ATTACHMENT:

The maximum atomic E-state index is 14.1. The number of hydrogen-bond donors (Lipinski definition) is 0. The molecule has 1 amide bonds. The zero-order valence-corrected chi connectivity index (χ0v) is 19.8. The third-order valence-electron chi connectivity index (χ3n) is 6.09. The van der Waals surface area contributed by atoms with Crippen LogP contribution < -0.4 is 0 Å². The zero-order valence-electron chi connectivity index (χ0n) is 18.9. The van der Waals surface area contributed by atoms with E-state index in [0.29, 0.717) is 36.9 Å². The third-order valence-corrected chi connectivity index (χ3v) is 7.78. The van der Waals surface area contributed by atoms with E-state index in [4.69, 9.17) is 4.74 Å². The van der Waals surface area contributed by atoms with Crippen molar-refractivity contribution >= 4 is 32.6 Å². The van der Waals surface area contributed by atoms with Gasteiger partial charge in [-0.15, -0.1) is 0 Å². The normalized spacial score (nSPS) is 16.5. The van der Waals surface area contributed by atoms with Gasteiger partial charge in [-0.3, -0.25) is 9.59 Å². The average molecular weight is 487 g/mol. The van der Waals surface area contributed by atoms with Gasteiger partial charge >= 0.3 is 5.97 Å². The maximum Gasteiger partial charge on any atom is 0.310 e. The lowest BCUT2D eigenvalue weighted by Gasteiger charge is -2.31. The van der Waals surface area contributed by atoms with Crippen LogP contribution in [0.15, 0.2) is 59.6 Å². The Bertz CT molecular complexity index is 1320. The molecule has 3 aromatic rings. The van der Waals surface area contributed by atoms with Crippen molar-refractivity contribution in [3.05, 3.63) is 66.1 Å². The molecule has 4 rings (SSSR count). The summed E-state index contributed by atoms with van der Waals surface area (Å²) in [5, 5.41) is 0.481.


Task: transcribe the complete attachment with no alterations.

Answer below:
The maximum atomic E-state index is 14.1. The number of hydrogen-bond donors (Lipinski definition) is 0. The molecule has 1 amide bonds. The zero-order valence-corrected chi connectivity index (χ0v) is 19.8. The third-order valence-electron chi connectivity index (χ3n) is 6.09. The van der Waals surface area contributed by atoms with Crippen LogP contribution < -0.4 is 0 Å². The zero-order valence-electron chi connectivity index (χ0n) is 18.9. The van der Waals surface area contributed by atoms with E-state index in [0.29, 0.717) is 36.9 Å². The third-order valence-corrected chi connectivity index (χ3v) is 7.78. The van der Waals surface area contributed by atoms with E-state index in [4.69, 9.17) is 4.74 Å². The van der Waals surface area contributed by atoms with Crippen molar-refractivity contribution >= 4 is 32.6 Å². The van der Waals surface area contributed by atoms with Gasteiger partial charge in [-0.15, -0.1) is 0 Å². The normalized spacial score (nSPS) is 16.5. The van der Waals surface area contributed by atoms with Gasteiger partial charge in [-0.3, -0.25) is 9.59 Å². The average molecular weight is 487 g/mol. The van der Waals surface area contributed by atoms with Gasteiger partial charge >= 0.3 is 5.97 Å². The maximum Gasteiger partial charge on any atom is 0.310 e. The lowest BCUT2D eigenvalue weighted by Gasteiger charge is -2.31. The van der Waals surface area contributed by atoms with Crippen LogP contribution in [0.15, 0.2) is 59.6 Å². The Bertz CT molecular complexity index is 1320. The molecule has 3 aromatic rings. The van der Waals surface area contributed by atoms with Crippen molar-refractivity contribution in [3.05, 3.63) is 66.1 Å². The molecule has 4 rings (SSSR count). The summed E-state index contributed by atoms with van der Waals surface area (Å²) in [5, 5.41) is 0.481.